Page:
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SBP forex reserves inch up $280m to $4.6bn

Foreign exchange reserves held by SBP increased by $280 million to $4.598 billion in the week ending March 17

By Our Correspondent
March 25, 2023
An undated image of $100 note. — AFP
An undated image of $100 note. — AFP

KARACHI: Foreign exchange reserves held by the State bank of Pakistan increased by $280 million to $4.598 billion in the week ending March 17, it said on Friday. 

The SBP’s reserves are enough to cover only one month of imports. The total reserves of the country rose by $293 million to $10.139 billion. The reserves of commercial banks increased by $13 million to $5.540 billion.

The central bank attributed a $500 million loan refinancing from China to the increase in foreign exchange reserves. Due to repayments of external debt, the entire amount did not reflect on the forex figure.

China recently refinanced commercial loans to prevent Islamabad from a default. China has granted rollover of $2 billion SAFE (State Administration of Foreign Exchange) deposits for one year. The deposits had matured on March 23. The $1 billion Chinese deposit will mature in June. Beijing has agreed to refinance the $2 billion in foreign commercial loans and has already transferred $1.7 billion to the accounts of the central bank.

The rollover of Chinese SAFE deposits was one of the conditions set forth by the IMF in order to fulfill the Pakistan’s need for external funding and advance toward the long-awaited staff-level agreement.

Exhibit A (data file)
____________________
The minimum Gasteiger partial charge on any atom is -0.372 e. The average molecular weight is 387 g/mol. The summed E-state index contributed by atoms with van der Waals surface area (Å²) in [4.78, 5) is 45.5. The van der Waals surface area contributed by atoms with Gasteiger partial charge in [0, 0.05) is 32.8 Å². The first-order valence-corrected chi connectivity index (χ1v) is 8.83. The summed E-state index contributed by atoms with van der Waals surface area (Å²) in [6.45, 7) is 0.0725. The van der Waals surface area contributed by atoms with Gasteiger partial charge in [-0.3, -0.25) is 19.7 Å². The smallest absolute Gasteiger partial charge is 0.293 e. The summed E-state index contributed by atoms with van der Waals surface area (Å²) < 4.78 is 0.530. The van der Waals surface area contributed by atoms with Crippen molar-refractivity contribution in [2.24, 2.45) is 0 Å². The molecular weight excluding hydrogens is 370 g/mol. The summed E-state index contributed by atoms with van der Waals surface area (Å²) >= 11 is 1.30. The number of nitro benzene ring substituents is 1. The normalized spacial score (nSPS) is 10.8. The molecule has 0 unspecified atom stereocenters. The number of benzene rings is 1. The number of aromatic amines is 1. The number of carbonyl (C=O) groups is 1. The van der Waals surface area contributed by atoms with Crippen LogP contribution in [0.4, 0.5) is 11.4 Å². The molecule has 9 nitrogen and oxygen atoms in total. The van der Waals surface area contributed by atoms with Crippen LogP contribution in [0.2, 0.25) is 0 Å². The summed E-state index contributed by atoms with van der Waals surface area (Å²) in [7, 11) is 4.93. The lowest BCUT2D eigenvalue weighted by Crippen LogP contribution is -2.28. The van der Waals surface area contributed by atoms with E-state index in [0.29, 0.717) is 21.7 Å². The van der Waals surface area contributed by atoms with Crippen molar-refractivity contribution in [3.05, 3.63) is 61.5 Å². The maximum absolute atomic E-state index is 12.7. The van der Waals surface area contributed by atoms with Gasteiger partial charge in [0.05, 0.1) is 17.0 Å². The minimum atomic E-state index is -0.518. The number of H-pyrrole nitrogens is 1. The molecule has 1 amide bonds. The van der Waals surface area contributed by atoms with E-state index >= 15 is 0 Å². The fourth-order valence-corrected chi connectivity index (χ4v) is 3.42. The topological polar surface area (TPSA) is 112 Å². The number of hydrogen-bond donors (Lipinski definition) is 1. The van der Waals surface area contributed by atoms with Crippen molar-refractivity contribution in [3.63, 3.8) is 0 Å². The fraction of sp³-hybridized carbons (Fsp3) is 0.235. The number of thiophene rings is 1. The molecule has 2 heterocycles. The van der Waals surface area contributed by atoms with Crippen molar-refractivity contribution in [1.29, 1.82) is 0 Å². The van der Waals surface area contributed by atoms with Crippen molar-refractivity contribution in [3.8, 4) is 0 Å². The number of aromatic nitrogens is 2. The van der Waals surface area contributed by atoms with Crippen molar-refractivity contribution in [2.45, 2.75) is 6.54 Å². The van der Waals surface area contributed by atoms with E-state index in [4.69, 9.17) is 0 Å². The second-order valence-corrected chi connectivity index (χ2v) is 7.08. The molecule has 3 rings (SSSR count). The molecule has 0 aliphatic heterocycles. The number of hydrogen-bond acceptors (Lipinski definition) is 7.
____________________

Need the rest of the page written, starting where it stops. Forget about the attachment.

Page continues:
In the final quarter (April-June) of the current fiscal year, $3 billion in Pakistan's external debt commitments will be repaid. An IMF official said on Friday that a few outstanding issues, including a proposed fuel pricing scheme, needed to be resolved before Pakistan and the IMF sign a long-awaited loan deal. Since early February, the coalition government and the lender have been negotiating a deal that would provide $1.1 billion to the 220 million-person nation that is severely short on funds.

Pakistan's economy faces multiple challenges including slowing growth, high inflation, and large financing needs, according to the IMF. Julie Kozack, director of communications at the IMF, said in a press briefing on Thursday that timely financial assistance from external partners would be critical to support the authorities' policy efforts and ensure the successful completion of the ninth review of the Extended Fund Facility (EFF).

Aside from support provided by the IMF, Pakistan's, EFF supported programme receives financing from other multilateral institutions, including the World Bank, the Asian Development Bank, and the Asian Infrastructure Investment Bank, and bilateral partners, notably China, Saudi Arabia, and the UAE, according to Kozack. “So, we do need to ensure that we have those financing assurances in place in order for us to be able to take the next step with Pakistan,” she said.